Planta 136, 147

Planta

151 (1977)

9 by Springer-Verlag 1977

Evidence for Carrier-Mediated Transport of L-Leucine into Isolated Pea (Pisum sativum L.) Chloroplasts J.S. McLaren and D.J. Barber* Department of Physiology and Environmental Studies, University of Nottingham, School of Agriculture, Sutton Bonington, Loughborough, LE12 5RD, U.K.

Abstract. The uptake of leucine into isolated, intact,

pea chloroplasts was investigated using the silicone oil centrifugation technique. The internal: external ratio of leucine exceeded unity at low external leucine concentrations. Uptake of leucine at different e~ternal concentrations showed passive diffusion and carriermediated transport components. Competition for uptake was shown between leucine and isoleucine but not between leucine and glycine. Rates of diffusion of leucine were found to be low compared with glycine, however, fast carrier-mediated transport of leucine assumed more importance at physiological concentrations. Key words: Carrier -- mediated transport -- Chloroplast -- Leucine -- Pisum.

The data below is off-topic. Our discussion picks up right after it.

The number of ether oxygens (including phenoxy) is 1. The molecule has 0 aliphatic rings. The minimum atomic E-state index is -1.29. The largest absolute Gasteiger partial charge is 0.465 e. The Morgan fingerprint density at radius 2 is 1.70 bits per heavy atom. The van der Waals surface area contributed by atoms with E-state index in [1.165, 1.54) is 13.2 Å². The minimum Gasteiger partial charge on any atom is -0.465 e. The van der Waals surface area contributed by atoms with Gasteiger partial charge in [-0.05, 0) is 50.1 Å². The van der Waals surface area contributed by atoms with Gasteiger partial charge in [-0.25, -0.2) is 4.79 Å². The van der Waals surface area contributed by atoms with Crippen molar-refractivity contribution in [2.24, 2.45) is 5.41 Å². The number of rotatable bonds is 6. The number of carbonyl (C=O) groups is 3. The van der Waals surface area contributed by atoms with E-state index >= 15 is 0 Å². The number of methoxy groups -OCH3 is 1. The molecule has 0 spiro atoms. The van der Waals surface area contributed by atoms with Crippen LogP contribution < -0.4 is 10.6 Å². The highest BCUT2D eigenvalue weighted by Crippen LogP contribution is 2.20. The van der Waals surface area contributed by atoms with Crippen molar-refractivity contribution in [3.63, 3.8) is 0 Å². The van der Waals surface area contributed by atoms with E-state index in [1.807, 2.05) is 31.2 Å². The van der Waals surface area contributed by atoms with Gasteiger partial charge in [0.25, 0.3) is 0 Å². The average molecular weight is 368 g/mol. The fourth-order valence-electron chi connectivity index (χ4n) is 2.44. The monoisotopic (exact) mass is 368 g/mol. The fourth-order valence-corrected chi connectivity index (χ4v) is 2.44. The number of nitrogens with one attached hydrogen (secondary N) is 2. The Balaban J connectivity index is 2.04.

Contrary to the evidence of Nobel, Gimmler et al. (1974) reported low rates of net uptake of neutral amino acids, into isolated chloroplasts, and based on both osmotic volume changes and uptake of labelled amino acids found no evidence of carriermediated transport. In preliminary experiments it was found that isolated chloroplasts were capable of accumulating leucine in excess of the leucine concentration in the external medium. In view of this, and since Gimmler et al. (1974) did not report data for leucine uptake, the uptake of labelled leucine into isolated intact chloroplasts was investigated and the results reported here.

Materials and Methods Plant Material and Chloroplast Isolation

Introduction